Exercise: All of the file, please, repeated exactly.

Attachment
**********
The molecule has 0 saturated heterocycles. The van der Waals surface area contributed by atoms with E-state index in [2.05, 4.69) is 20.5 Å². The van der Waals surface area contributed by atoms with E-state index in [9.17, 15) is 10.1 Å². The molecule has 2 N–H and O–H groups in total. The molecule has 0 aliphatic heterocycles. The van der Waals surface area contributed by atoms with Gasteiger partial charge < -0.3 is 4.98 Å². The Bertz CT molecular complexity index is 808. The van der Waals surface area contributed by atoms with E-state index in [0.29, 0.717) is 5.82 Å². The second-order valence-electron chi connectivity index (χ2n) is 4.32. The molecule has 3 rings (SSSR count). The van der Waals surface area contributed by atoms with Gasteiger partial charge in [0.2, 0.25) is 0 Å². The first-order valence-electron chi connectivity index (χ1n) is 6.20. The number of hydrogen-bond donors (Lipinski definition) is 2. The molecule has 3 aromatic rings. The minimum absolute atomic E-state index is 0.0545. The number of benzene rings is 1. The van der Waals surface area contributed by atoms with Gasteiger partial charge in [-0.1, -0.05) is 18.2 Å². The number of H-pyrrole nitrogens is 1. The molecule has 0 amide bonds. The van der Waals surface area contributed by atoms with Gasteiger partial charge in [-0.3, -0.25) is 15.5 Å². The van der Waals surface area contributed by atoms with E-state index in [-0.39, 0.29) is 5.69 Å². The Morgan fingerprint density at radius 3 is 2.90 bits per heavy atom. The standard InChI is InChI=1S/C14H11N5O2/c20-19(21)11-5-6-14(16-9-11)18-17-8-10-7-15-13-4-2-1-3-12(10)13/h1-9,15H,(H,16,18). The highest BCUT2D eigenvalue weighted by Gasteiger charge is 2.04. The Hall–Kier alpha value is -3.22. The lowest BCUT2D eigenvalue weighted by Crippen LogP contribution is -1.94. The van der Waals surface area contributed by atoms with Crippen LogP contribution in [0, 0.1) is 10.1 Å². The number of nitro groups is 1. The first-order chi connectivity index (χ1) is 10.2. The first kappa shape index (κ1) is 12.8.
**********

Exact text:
The molecule has 0 saturated heterocycles. The van der Waals surface area contributed by atoms with E-state index in [2.05, 4.69) is 20.5 Å². The van der Waals surface area contributed by atoms with E-state index in [9.17, 15) is 10.1 Å². The molecule has 2 N–H and O–H groups in total. The molecule has 0 aliphatic heterocycles. The van der Waals surface area contributed by atoms with Gasteiger partial charge < -0.3 is 4.98 Å². The Bertz CT molecular complexity index is 808. The van der Waals surface area contributed by atoms with E-state index in [0.29, 0.717) is 5.82 Å². The second-order valence-electron chi connectivity index (χ2n) is 4.32. The molecule has 3 rings (SSSR count). The van der Waals surface area contributed by atoms with Gasteiger partial charge in [0.2, 0.25) is 0 Å². The first-order valence-electron chi connectivity index (χ1n) is 6.20. The number of hydrogen-bond donors (Lipinski definition) is 2. The molecule has 3 aromatic rings. The minimum absolute atomic E-state index is 0.0545. The number of benzene rings is 1. The van der Waals surface area contributed by atoms with Gasteiger partial charge in [-0.1, -0.05) is 18.2 Å². The number of H-pyrrole nitrogens is 1. The molecule has 0 amide bonds. The van der Waals surface area contributed by atoms with Gasteiger partial charge in [-0.3, -0.25) is 15.5 Å². The van der Waals surface area contributed by atoms with E-state index in [-0.39, 0.29) is 5.69 Å². The Morgan fingerprint density at radius 3 is 2.90 bits per heavy atom. The standard InChI is InChI=1S/C14H11N5O2/c20-19(21)11-5-6-14(16-9-11)18-17-8-10-7-15-13-4-2-1-3-12(10)13/h1-9,15H,(H,16,18). The highest BCUT2D eigenvalue weighted by Gasteiger charge is 2.04. The Hall–Kier alpha value is -3.22. The lowest BCUT2D eigenvalue weighted by Crippen LogP contribution is -1.94. The van der Waals surface area contributed by atoms with Crippen LogP contribution in [0, 0.1) is 10.1 Å². The number of nitro groups is 1. The first-order chi connectivity index (χ1) is 10.2. The first kappa shape index (κ1) is 12.8.